13 April, 2014

an analogy in lego

having asked my fabulous roommate if a glass of wine is an appropriate accompaniment to giving up on humanity, and gotten an affirmative, i am now sitting here with my glass, typing away my frustration, though perhaps a punching bag or a good cry would be more appropriate.

no, no, no, nothing really bad has happened, it's just that… well, imagine if you will that you have built an intricate structure out of lego. you moved things around and around until it's almost perfect. the red blocks are on the bottom, the white in the middle, and so on. this took a loooong time from the initial model that had the general look of what you wanted, but did not follow the rules assigned. see? there it is! it is a thing of great beauty and it fills you with pride, because you have spent a long time on it. you have buffed it to a high gloss shine. you have honed it to a fine edge. you have spent a long time loving it. a long time. it was an enjoyable time, true, but not as enjoyable as, say, watching some seriously crappy television sans guilt. so yeah, there it is.

so say you now ask your partner to add blue turrets to it, on all the applicable levels, as per project assignment. the partner knows where the turrets go. you trust the partner. perhaps you are an idiot. or perhaps you have so many other things to do you have no choice. and so you work on the yellow wingnuts and let the partner have at the blue turrets.

when you come back to the structure several days later, behold, there are the blue turrets, on all the applicable levels. but…BUT. but as you look closer, you realise that in the process of putting in the blue turrets (on all the applicable levels, natch), your partner has completely (though subtly) rearranged things so that that gorgeous and perfect thing of neat and clean colour coding you have spent such a long time on, is now disrupted. there is a yellow amidst the greens; a blue in the whites: a sort of lego-version of the most unwelcome benetton ad ever made. because in this one instance you really want white to stick to white, and so on… and so you take a deep breath, and then you start, AGAIN, to rework the very things you had already done (well) once. it takes a long time, and as you dig deeper, you realise that the structure has been altered in other ways, ways that make you want to sob, but ways that nobody but you will notice, and so, heartsick, you let it go.

and then you tell c that you are now officially over fucking group work and that you want out NOW. and then you ask mfr about the wine. and then you drink the wine and blog about it and realise that it can't be so very bad if this thought comes roughly 9 days before the end of it all. this thought tries to lift your spirits, but it's hard going. because you loved that fucking lego structure and you made it fucking perfect and you don't understand how someone would fail to see the importance of the details after a semester in a class that brought detail-oriented joy to your heart, the heart that is now, if not broken, then seriously bruised.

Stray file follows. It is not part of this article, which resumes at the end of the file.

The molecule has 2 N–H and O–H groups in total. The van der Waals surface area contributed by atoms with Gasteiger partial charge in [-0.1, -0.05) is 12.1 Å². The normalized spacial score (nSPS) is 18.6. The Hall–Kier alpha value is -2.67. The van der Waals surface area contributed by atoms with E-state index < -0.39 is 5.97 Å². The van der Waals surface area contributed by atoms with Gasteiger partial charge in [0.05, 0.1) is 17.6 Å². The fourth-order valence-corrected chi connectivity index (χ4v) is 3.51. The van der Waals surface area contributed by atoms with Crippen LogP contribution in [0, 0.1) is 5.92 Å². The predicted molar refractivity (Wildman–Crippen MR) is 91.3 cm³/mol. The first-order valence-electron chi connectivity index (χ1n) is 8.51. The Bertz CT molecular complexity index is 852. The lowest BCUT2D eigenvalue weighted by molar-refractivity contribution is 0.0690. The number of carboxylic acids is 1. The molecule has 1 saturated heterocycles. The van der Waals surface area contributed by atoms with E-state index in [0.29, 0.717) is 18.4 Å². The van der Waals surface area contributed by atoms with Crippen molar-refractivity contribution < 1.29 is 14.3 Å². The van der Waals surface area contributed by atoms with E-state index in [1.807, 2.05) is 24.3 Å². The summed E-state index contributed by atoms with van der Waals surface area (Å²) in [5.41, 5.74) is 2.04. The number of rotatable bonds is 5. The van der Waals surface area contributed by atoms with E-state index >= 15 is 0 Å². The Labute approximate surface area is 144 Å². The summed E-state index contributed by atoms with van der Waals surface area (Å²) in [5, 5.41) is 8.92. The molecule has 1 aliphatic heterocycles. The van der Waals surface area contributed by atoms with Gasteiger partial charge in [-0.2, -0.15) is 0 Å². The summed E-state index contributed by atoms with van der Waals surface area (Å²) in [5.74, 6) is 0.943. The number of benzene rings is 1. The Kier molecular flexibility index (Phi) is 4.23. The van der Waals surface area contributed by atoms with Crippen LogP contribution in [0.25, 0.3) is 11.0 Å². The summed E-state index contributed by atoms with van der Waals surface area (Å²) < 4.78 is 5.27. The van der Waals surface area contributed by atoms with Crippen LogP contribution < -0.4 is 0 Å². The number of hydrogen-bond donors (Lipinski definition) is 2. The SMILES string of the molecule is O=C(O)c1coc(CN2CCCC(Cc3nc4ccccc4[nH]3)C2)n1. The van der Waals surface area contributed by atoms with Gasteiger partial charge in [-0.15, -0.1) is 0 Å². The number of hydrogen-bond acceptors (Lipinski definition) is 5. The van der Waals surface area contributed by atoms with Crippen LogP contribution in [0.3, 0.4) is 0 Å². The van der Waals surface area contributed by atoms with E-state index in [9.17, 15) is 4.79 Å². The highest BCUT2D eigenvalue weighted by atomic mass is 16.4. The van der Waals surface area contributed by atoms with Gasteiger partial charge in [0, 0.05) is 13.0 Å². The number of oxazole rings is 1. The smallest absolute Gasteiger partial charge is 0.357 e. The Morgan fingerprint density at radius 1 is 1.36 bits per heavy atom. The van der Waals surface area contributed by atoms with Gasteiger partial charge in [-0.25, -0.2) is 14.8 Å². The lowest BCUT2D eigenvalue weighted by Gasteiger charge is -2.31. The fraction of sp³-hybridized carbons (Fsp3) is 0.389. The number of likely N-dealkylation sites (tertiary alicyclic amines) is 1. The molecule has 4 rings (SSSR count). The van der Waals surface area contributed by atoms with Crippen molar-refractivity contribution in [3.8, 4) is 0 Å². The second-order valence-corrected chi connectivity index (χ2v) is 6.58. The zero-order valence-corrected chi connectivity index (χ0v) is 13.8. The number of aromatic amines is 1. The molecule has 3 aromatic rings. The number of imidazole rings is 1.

fuckers.

4 comments:

Tom said...

And yet one must ask how valuable really was the lego structure. We do tend to invest a great deal of value in anything we create, value based on time and energy, as well as our appreciation of its beauty, simplicity, efficiency, or whatever other criterion we choose. I have no doubt that what you created was possibly all these things, and more. But in the end, the structure is necessarily transient. So was it the structure that was so important, or was it perhaps a misperceived attack on you? If the latter, believe me, you are far from being alone.

polish chick said...

well, i think what hurts is the blatant disregard for my work. i realise, now more than ever, that i am far more detail oriented than most people - hence my position at school as "the finisher" - i always synthesise the final findings, i edit, i make sure the final product is good.

this was a huge project, tom, and we all put in a lot of work into it, even the blue turret partner, who is actually very reliable and solid. it just felt like a smack in the face when the work i put into finishing the "structure," work the group agreed i do because it was necessary, was in the end seen as irrelevant to this person. i know this person didn't look at it like that consciously, and i know this wasn't an act of sabotage, but it was a dismissal of my work, and nobody likes that.

by the way, the analogy breaks down at the transience - the thing in question is a series of very very detailed maps and a document. not quite the same transience as a lego structure.

Zhoen said...

Deep breath, deeeeeeeep breath.

Geneviève Goggin said...

I have good news and bad news. The good news is that your attention to detail and perfection will be greatly valued wherever you work. The bad news is that your perfect Lego structures will be altered by "the powers that be" way more often than is strictly fair and perfection will often not be a luxury you have to begin with. I'm going through an identity mini-crisis at work I'm facing exactly that and it is driving me nuts. I have sticky note on my computer that says: "You are a cog. I guess cogs are important too." Ugh. I'm with you sister. When we rule the world, things will be so much more orderly and right.